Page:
After the normal heated conversation that usually attends critical issues on the floor of any Parliament, Ghana voted ‘Yes’ to a post-COVID-19 masterpiece budget that has everything that will not only light up Ghana’s infrastructure architecture, but also help improve the lives and livelihoods of citizens across the country.
Before the matter was put to vote, the Minority, poised to inflict a political pain on the NPP government, had used what they felt could be two aces to throw away the budget.
To the opposition NDC, the first was that it would use the country’s current debt stock to ‘poison’ the implementation of projects and programmes under the 2021 Budget.
The next was to claim that the ambitious projects outlined in the Budget cannot be implemented because the figures allocated were unrealistic.
It was clear that the NDC had hatched a plot to reject the Budget. According to the Member of Parliament for Yapei-Kusawgu, John Jinapor, the inability of the NDC to achieve that outcome was due to the ill health of some of its members.
That the NDC MPs still anticipate a fight is evident in his statement that, ahead of the approved budget’s appropriation sittings at the Finance Committee level, the Minority would ensure more scrutiny that will serve the interest of both Ghana and the NDC.
More importantly, he stated that the NDC MPs would do their best in fighting against taxes that, in their opinion, cannot be in the interest of the citizens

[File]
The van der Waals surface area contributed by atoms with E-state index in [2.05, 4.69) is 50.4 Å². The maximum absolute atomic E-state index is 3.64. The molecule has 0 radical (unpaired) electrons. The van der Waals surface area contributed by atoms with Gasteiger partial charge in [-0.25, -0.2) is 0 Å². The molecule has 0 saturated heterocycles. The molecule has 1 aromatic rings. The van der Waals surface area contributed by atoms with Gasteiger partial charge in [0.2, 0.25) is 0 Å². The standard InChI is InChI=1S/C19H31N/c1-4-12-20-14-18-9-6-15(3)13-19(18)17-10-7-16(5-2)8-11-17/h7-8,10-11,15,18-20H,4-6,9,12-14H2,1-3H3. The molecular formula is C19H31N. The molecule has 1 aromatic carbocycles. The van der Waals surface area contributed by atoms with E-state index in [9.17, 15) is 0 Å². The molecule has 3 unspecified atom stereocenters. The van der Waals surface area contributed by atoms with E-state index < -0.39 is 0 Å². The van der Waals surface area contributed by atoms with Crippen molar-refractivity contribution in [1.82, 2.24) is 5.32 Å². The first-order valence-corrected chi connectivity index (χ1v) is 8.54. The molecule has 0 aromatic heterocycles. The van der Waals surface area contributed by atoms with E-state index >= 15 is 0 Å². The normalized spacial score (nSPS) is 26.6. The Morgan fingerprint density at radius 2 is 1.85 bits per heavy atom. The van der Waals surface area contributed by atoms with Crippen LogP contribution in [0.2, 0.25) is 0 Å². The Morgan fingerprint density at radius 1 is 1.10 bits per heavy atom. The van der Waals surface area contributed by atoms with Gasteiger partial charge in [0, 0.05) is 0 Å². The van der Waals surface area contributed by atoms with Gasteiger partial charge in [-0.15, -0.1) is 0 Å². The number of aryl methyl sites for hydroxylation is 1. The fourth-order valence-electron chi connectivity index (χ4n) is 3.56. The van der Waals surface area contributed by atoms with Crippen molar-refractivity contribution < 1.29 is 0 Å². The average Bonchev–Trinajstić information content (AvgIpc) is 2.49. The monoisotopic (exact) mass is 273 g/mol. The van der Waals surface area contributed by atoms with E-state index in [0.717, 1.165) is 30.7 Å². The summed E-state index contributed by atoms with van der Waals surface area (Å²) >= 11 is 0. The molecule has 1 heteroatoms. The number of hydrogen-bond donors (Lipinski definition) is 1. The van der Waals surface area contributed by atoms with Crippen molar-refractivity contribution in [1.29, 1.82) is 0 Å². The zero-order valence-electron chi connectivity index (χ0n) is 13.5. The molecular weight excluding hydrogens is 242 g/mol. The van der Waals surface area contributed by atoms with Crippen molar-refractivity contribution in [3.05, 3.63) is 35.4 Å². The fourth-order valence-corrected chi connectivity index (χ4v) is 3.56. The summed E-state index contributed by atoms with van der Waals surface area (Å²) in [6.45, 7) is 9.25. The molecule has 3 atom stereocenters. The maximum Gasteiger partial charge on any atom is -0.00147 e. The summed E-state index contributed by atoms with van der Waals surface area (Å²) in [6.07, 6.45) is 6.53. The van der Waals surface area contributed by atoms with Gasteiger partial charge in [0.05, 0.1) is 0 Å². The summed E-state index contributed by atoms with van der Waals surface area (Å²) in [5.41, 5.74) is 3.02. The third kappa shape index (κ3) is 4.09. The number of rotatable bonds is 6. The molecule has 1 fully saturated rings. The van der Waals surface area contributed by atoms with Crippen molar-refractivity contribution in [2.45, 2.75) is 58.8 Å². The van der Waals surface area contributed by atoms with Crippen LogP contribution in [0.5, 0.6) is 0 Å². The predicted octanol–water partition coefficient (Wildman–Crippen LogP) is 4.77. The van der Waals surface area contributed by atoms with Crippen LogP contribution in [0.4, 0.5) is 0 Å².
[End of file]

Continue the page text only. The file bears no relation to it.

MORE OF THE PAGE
Of course, we admit that that the NDC MPs have a right to use all lawful means at their disposal to win their cases in Parliament, including fighting lawfully against implementation of certain taxes.
That, in our opinion, is different from the seeds of confusion that are being sown on the grounds with references to a ‘Shi Mi Preko’ demonstration, which they want to borrow from the ‘Kume Preko’ demonstration.
While we wish the convalescing NDC MPs speedy recovery, we would urge the Minority to stay committed to the same hallowed processes that gave the nation Alban Bagbin the Speaker of Parliament and last Friday’s process that voted for hope and a transformation of our economy.
The NDC must lead in putting Ghana first because owing per se is no evidence that a nation or business or home is broke and insolvent. Owing may also mean one is credible enough to get any amount of resources to develop, as long as partners have trust in that nation or business.
The 2021 Budget is planned and designed against the background of a resilient economy, and has potential to reverse our debt stock and generate huge reserves, as government ensures value for money and prudent management of resources.
What is critically required is all of us as a people, led by our elected representatives in Parliament, putting aside our individual and parochial interest and supporting the efforts of the government to turn our situation around for our collective good.